List Of Contents | Contents of Roughing it in the Bush, by Susanna Moodie
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the absence of which there was plenty of leathern hinges, wooden
latches for locks, and bark-strings instead of nails. There was
a large fireplace at one end of the shanty, with a chimney,
constructed of split laths, plastered with a mixture of clay and
cowdung. As for windows, these were luxuries which could well be
dispensed with; the open door was an excellent substitute for them
in the daytime, and at night none were required. When I ventured
to object to this arrangement, that he would have to keep the door
shut in the winter time, the old man replied, in the style so
characteristic of his country, "Shure it will be time enough to
think of that when the could weather sets in." Everything about
the house wore a Robinson Crusoe aspect, and though there was not
any appearance of original plan or foresight, there was no lack
of ingenious contrivance to meet every want as it arose.

Judy dropped us a low curtsey as we entered, which was followed by
a similar compliment from a stout girl of twelve, and two or three
more of the children, who all seemed to share the pleasure of their
parents in receiving strangers in their unpretending tenement. Many
were the apologies that poor Judy offered for the homely cheer she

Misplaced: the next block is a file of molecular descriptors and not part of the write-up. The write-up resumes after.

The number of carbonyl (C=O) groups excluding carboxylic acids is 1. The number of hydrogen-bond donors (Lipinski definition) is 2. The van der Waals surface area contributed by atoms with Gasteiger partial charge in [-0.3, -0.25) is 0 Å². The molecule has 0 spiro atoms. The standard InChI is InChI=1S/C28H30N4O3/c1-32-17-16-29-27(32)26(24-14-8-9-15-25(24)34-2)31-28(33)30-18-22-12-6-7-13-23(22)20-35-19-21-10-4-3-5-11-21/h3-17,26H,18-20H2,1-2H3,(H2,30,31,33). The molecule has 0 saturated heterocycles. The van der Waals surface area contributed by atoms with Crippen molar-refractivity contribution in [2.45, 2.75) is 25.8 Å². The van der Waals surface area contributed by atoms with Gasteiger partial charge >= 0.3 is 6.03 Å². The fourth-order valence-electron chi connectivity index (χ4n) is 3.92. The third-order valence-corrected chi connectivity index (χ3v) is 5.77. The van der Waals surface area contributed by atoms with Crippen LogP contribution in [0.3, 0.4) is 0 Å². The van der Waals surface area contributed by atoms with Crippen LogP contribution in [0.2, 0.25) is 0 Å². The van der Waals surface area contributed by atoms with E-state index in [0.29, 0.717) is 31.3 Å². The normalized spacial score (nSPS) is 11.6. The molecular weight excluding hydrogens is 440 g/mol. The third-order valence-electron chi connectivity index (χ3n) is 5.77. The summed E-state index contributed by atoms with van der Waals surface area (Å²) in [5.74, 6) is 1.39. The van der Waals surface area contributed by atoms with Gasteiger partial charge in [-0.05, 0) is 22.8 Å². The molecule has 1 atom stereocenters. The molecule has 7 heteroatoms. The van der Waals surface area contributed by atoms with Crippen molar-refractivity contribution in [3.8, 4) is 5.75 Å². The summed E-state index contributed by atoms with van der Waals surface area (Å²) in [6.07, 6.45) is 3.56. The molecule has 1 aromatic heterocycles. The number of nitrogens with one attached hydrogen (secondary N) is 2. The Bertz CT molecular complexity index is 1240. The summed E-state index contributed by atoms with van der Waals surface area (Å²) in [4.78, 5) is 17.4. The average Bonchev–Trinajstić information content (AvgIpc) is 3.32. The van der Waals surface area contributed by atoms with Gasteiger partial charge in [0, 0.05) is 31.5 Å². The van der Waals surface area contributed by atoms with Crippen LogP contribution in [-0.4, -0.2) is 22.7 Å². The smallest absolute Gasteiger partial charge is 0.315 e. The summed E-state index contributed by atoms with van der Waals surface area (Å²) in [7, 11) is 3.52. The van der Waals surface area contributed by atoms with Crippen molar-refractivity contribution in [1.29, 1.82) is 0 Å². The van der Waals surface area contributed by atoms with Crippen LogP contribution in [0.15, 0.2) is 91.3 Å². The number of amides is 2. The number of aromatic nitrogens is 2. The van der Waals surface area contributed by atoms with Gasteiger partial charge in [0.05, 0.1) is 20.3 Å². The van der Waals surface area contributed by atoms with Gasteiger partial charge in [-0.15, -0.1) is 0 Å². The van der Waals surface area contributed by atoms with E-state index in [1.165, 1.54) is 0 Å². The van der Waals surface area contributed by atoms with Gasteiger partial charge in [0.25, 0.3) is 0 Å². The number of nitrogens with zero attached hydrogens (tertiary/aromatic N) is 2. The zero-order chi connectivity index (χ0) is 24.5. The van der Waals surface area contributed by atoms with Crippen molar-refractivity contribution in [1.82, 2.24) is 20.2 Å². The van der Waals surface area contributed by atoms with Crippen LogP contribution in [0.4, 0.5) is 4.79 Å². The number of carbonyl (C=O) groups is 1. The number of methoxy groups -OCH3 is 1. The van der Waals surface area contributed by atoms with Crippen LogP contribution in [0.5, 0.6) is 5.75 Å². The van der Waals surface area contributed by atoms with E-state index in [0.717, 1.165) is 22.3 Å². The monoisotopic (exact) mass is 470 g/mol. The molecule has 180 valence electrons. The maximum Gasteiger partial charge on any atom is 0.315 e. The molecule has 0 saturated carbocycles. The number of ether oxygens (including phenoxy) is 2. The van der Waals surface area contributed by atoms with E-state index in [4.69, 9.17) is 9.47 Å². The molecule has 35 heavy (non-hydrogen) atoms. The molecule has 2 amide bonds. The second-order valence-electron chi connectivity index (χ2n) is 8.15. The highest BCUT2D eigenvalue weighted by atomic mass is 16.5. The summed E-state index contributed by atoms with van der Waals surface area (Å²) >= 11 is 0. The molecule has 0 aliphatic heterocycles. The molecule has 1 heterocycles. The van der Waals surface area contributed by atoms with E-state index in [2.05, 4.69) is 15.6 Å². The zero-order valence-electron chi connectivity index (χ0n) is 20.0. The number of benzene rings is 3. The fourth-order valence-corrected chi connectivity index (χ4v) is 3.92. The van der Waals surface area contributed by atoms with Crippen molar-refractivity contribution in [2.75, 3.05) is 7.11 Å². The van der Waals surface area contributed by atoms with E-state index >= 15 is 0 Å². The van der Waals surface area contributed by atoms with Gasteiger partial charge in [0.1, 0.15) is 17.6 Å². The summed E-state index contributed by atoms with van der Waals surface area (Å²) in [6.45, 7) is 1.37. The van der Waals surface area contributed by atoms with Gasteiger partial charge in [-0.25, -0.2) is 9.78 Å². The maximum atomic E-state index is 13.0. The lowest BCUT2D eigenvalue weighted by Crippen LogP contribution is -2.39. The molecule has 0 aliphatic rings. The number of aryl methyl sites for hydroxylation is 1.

furnished us, and great was her delight at the notice we took of the
"childher." She set little Biddy, who was the pride of her heart, to
reading the Bible; and she took down a curious machine from a shelf,
which she had "conthrived out of her own head," as she said, for
teaching the children to read. This was a flat box, or frame, filled
with sand, which saved paper, pens, and ink. Poor Judy had evidently
seen better days, but, with a humble and contented spirit, she
blessed God for the food and scanty raiment their labour afforded
them. Her only sorrow was the want of "idication" for the children.

She would have told us a long story about her trials and sufferings,
before they had attained their present comparative comfort and
independence, but, as we had a tedious scramble before us, through
cedar-swamps, beaver-meadows, and piny ridges, the "ould dhragoon"
cut her short, and we straightway started on our toilsome journey.

Simpson, in spite of a certain dash of melancholy in his
composition, was one of those happy fellows of the "light heart
and thin pair of breeches" school, who, when they meet with
difficulty or misfortune, never stop to measure its dimensions,
but hold in their breath, and run lightly over, as in crossing
a bog, where to stand still is to sink.

Off, then, we went, with the "ould dhragoon" skipping and bounding
on before us, over fallen trees and mossy rocks; now ducking under
the low, tangled branches of the white cedar, then carefully
piloting us along rotten logs, covered with green moss, to save us
from the discomfort of wet feet. All this time he still kept one of
his feet safely ensconced in the boot, while the other seemed to